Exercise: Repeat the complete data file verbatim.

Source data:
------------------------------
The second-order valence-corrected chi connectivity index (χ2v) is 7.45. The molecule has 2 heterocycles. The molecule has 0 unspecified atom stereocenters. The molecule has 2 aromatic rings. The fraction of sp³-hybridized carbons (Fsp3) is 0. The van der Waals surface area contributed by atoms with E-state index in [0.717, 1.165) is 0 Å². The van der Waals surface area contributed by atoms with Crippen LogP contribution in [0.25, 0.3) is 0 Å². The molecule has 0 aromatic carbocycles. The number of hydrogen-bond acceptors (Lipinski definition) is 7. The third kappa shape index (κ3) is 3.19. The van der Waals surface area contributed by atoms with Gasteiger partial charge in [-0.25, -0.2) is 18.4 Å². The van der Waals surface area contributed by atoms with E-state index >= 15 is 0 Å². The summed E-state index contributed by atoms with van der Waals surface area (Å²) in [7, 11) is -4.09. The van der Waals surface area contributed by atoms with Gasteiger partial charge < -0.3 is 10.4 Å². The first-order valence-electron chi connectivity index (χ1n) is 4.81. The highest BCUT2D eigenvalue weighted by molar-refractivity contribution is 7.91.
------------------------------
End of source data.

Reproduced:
The second-order valence-corrected chi connectivity index (χ2v) is 7.45. The molecule has 2 heterocycles. The molecule has 0 unspecified atom stereocenters. The molecule has 2 aromatic rings. The fraction of sp³-hybridized carbons (Fsp3) is 0. The van der Waals surface area contributed by atoms with E-state index in [0.717, 1.165) is 0 Å². The van der Waals surface area contributed by atoms with Crippen LogP contribution in [0.25, 0.3) is 0 Å². The molecule has 0 aromatic carbocycles. The number of hydrogen-bond acceptors (Lipinski definition) is 7. The third kappa shape index (κ3) is 3.19. The van der Waals surface area contributed by atoms with Gasteiger partial charge in [-0.25, -0.2) is 18.4 Å². The van der Waals surface area contributed by atoms with E-state index >= 15 is 0 Å². The summed E-state index contributed by atoms with van der Waals surface area (Å²) in [7, 11) is -4.09. The van der Waals surface area contributed by atoms with Gasteiger partial charge < -0.3 is 10.4 Å². The first-order valence-electron chi connectivity index (χ1n) is 4.81. The highest BCUT2D eigenvalue weighted by molar-refractivity contribution is 7.91.